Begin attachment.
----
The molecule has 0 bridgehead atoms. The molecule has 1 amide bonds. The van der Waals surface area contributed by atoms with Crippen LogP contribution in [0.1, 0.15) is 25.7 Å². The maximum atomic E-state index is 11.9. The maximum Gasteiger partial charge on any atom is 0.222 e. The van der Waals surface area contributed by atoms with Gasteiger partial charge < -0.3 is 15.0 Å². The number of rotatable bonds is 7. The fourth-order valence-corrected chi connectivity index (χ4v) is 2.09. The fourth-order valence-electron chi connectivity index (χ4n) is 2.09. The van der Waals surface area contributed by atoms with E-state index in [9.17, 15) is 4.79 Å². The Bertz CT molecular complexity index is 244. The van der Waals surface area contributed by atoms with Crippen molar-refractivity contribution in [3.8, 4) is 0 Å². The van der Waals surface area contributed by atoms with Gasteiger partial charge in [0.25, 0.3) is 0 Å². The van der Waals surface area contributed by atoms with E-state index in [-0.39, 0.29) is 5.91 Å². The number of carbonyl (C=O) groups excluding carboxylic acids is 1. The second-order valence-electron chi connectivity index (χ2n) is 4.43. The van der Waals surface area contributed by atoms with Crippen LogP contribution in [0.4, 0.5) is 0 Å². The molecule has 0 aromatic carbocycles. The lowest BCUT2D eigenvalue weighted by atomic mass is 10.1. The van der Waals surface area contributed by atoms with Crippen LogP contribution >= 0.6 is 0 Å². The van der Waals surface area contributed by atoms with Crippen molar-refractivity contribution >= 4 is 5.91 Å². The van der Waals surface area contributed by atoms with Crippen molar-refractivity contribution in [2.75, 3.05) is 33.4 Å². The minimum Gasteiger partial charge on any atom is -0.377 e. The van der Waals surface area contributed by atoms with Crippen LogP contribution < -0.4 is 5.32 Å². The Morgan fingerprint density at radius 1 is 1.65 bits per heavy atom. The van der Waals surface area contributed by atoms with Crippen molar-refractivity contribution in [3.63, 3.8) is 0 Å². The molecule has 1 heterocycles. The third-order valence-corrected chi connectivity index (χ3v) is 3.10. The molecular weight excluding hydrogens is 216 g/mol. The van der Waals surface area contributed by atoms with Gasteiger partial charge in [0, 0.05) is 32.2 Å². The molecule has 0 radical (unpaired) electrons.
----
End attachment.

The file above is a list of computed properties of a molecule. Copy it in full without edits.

The molecule has 0 bridgehead atoms. The molecule has 1 amide bonds. The van der Waals surface area contributed by atoms with Crippen LogP contribution in [0.1, 0.15) is 25.7 Å². The maximum atomic E-state index is 11.9. The maximum Gasteiger partial charge on any atom is 0.222 e. The van der Waals surface area contributed by atoms with Gasteiger partial charge < -0.3 is 15.0 Å². The number of rotatable bonds is 7. The fourth-order valence-corrected chi connectivity index (χ4v) is 2.09. The fourth-order valence-electron chi connectivity index (χ4n) is 2.09. The van der Waals surface area contributed by atoms with E-state index in [9.17, 15) is 4.79 Å². The Bertz CT molecular complexity index is 244. The van der Waals surface area contributed by atoms with Crippen molar-refractivity contribution in [3.8, 4) is 0 Å². The van der Waals surface area contributed by atoms with Gasteiger partial charge in [0.25, 0.3) is 0 Å². The van der Waals surface area contributed by atoms with E-state index in [-0.39, 0.29) is 5.91 Å². The number of carbonyl (C=O) groups excluding carboxylic acids is 1. The second-order valence-electron chi connectivity index (χ2n) is 4.43. The van der Waals surface area contributed by atoms with Crippen LogP contribution in [0.4, 0.5) is 0 Å². The molecule has 0 aromatic carbocycles. The lowest BCUT2D eigenvalue weighted by atomic mass is 10.1. The van der Waals surface area contributed by atoms with Crippen LogP contribution >= 0.6 is 0 Å². The van der Waals surface area contributed by atoms with Crippen molar-refractivity contribution >= 4 is 5.91 Å². The van der Waals surface area contributed by atoms with Crippen molar-refractivity contribution in [2.75, 3.05) is 33.4 Å². The minimum Gasteiger partial charge on any atom is -0.377 e. The van der Waals surface area contributed by atoms with Crippen LogP contribution < -0.4 is 5.32 Å². The Morgan fingerprint density at radius 1 is 1.65 bits per heavy atom. The van der Waals surface area contributed by atoms with Crippen molar-refractivity contribution in [3.63, 3.8) is 0 Å². The molecule has 1 heterocycles. The third-order valence-corrected chi connectivity index (χ3v) is 3.10. The molecular weight excluding hydrogens is 216 g/mol. The van der Waals surface area contributed by atoms with Gasteiger partial charge in [0, 0.05) is 32.2 Å². The molecule has 0 radical (unpaired) electrons.